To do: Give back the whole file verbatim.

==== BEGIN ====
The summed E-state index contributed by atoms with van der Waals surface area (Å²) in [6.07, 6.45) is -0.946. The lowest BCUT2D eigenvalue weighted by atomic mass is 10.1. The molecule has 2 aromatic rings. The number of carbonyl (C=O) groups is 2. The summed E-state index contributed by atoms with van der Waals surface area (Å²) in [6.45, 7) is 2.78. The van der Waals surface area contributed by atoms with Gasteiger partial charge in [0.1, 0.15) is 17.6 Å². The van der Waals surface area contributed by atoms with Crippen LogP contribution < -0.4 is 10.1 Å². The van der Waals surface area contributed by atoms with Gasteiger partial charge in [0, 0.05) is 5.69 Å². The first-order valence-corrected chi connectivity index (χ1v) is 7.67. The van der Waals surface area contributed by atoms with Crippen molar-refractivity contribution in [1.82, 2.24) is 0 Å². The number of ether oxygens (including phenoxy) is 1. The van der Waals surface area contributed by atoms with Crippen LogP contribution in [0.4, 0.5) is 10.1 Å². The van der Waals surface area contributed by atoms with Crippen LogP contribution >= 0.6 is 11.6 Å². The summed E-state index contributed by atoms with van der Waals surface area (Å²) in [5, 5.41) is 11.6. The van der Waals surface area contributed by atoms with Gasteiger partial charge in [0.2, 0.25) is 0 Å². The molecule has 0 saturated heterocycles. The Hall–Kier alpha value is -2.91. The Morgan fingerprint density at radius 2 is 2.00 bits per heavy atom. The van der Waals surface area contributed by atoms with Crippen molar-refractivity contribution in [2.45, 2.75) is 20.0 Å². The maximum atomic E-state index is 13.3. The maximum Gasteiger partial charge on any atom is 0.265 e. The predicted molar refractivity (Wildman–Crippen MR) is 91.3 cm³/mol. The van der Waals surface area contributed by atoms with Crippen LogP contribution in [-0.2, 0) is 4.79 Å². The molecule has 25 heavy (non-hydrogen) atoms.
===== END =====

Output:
The summed E-state index contributed by atoms with van der Waals surface area (Å²) in [6.07, 6.45) is -0.946. The lowest BCUT2D eigenvalue weighted by atomic mass is 10.1. The molecule has 2 aromatic rings. The number of carbonyl (C=O) groups is 2. The summed E-state index contributed by atoms with van der Waals surface area (Å²) in [6.45, 7) is 2.78. The van der Waals surface area contributed by atoms with Gasteiger partial charge in [0.1, 0.15) is 17.6 Å². The van der Waals surface area contributed by atoms with Crippen LogP contribution < -0.4 is 10.1 Å². The van der Waals surface area contributed by atoms with Gasteiger partial charge in [0, 0.05) is 5.69 Å². The first-order valence-corrected chi connectivity index (χ1v) is 7.67. The van der Waals surface area contributed by atoms with Crippen molar-refractivity contribution in [1.82, 2.24) is 0 Å². The number of ether oxygens (including phenoxy) is 1. The van der Waals surface area contributed by atoms with Crippen LogP contribution in [0.4, 0.5) is 10.1 Å². The van der Waals surface area contributed by atoms with Crippen LogP contribution >= 0.6 is 11.6 Å². The summed E-state index contributed by atoms with van der Waals surface area (Å²) in [5, 5.41) is 11.6. The van der Waals surface area contributed by atoms with Gasteiger partial charge in [0.2, 0.25) is 0 Å². The molecule has 0 saturated heterocycles. The Hall–Kier alpha value is -2.91. The Morgan fingerprint density at radius 2 is 2.00 bits per heavy atom. The van der Waals surface area contributed by atoms with Crippen molar-refractivity contribution in [2.45, 2.75) is 20.0 Å². The maximum atomic E-state index is 13.3. The maximum Gasteiger partial charge on any atom is 0.265 e. The predicted molar refractivity (Wildman–Crippen MR) is 91.3 cm³/mol. The van der Waals surface area contributed by atoms with Crippen LogP contribution in [-0.2, 0) is 4.79 Å². The molecule has 25 heavy (non-hydrogen) atoms.